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R

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Discussion Starter #1
Well got my shocks in the other day....and I started to put them on. Problem is the old ones are a bitch to remove. I've sprayed 1040 and another lubricant to get them out...but no luck. I've even blow torched the retaining nut and still no luck. I have no leverage for an open wrench for the nut on top of the shock and I can't manuever plyers for the top. I was able to remove the front left....but that took 3 hours ....theres gotta be a simpler way. The way I was able to remove that one was clamp a pair of plyers to the rod and then use a socket to remove the nut on top. I've tried that with the second but no luck.
Another question after putting on the left front shock...I have about a half inch between the top retaining nut and the rubber bushing. Problem is after tightening the nut....I still have about an half inch of space remaining still. If theres an easier way....let me know. I was attempting to save money but now I'm scratching my head. I haven't attempted to remove the back ones yet. Thanks.
 
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Discussion Starter #2
Sometimes the good ol' hack saw comes in handy. Yes, its no fun but it won't take 3 hours and plus it'll fit inside a coil. Or if you have a small dremel tool or something, just cut/grind the top of it off.
 
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Discussion Starter #3
The shop had to cut mine out since they were so rusted (Chicago Winters) :rolleyes:
with a torch.
 
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Discussion Starter #4
First off, rest assure that the back is alot easier to do than the front's.

Second, here's what I'd try (and this may be something you've already tried, or know), but it worked for me.

Now, assuming the car is up on jack stands, and you have a jack under the lower control arm, jack up the control pretty high so that you have lots of clearance. Instead of using pliers, take an alan wrench and stick down inside the hole in the top of the shock rod. See what I'm talking about? Then use an open ended wrench and yank that crap out of it while holding the alan wrench. The key is to make sure the rod isn't spinning at all (and it won't with the alan wrench in that top hole) while your twisting that nut off.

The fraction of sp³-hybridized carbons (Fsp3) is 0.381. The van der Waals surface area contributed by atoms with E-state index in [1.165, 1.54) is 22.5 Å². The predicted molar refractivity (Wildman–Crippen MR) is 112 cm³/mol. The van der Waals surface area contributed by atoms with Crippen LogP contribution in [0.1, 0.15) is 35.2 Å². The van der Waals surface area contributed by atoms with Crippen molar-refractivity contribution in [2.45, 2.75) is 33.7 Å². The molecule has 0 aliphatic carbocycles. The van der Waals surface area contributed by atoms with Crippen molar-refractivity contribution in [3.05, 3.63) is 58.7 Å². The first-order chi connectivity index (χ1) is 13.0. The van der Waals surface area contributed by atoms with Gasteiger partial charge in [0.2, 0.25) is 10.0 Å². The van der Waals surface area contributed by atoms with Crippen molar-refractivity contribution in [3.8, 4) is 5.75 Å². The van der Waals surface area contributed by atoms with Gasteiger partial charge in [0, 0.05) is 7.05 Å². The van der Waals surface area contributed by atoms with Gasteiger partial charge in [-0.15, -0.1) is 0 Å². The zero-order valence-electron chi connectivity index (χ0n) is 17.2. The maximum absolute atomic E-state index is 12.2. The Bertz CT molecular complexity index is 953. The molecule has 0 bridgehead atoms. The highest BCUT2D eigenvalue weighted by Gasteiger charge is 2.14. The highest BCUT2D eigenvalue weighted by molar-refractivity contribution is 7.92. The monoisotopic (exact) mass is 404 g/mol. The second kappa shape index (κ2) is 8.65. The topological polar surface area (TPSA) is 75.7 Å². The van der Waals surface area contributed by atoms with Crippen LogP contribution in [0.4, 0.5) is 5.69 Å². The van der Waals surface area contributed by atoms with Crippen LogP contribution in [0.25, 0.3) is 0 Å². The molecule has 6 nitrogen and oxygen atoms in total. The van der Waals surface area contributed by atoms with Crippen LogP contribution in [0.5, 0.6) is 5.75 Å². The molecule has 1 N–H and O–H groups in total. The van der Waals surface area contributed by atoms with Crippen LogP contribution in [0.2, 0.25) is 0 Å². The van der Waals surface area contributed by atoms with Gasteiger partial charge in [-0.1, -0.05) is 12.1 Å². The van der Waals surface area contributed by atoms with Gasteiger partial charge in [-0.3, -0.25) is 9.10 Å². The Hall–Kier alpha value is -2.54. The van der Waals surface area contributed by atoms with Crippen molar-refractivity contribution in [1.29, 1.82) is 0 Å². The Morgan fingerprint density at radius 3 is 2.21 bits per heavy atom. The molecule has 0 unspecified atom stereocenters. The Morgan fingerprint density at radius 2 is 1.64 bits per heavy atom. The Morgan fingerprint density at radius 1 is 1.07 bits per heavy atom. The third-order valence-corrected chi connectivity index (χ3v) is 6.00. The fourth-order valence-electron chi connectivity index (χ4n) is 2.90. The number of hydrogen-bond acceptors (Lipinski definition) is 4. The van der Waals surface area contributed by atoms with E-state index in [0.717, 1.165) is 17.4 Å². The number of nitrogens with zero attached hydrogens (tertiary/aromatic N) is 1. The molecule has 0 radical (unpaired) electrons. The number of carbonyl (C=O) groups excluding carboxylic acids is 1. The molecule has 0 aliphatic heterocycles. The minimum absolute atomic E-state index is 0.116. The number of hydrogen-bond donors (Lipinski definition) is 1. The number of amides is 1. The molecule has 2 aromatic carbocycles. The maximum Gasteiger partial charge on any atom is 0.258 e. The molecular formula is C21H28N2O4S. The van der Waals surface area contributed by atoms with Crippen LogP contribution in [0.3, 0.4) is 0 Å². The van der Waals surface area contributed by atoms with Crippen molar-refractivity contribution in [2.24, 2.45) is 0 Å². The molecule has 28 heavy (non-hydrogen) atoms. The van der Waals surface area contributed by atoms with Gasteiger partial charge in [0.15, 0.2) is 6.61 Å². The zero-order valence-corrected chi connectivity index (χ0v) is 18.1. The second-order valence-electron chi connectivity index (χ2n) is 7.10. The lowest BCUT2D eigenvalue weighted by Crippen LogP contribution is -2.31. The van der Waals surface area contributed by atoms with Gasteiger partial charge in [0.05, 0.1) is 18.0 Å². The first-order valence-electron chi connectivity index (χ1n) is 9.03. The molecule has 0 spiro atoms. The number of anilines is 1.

I've also found that by having the shock still bolted into the lower control arm on the bottom helps out a little too. Hopefully this helps a little.

Oh, and FYI, use some towels or gloves when holding the alan wrench and open ended wrench cause there will be alot of pressure and your poor little hands will hurt like no other. I'm sure you've already found that out by now though, lol! Hang in there man, your almost done.
 
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Discussion Starter #5
Thanks guys....I'm gonna try that. Another question....I bought this car without the key fob....bought one the other day on ebay. What do i have to do to get that to work. I have my rug ripped out and noticed that there is a module on the drivers side rear. Do i have to take that number of that module and take that to a chevy dealer or what?
 
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Discussion Starter #6
Here's an Old Timers trick for the top nut.
Use a deep socket with a long extension. The longer the better. Grab the extension and bend it back and forth. Get agressive and keep bending it back and forth. You'll snap the rod in short order.
 
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Discussion Starter #7
I took the stock shocks off by removing the splash guard from the fender (it is clipped on in the engine compartment) and then going in with a dremel with a cutoff wheel through the engine compartment to cut the rod right below the top nut. This may be hard to visualize but if you peel back the splash guard in the engine compartment you will be staring straight down at the top of the shock and the upper control arm.
 
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Discussion Starter #8
Not a bad idea Nate, not bad at all...I would go that route.

:cool:
 
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Discussion Starter #9
<BLOCKQUOTE>quote:</font><HR>Originally posted by B.I.G. BruiSSer:
First off, rest assure that the back is alot easier to do than the front's. <HR></BLOCKQUOTE>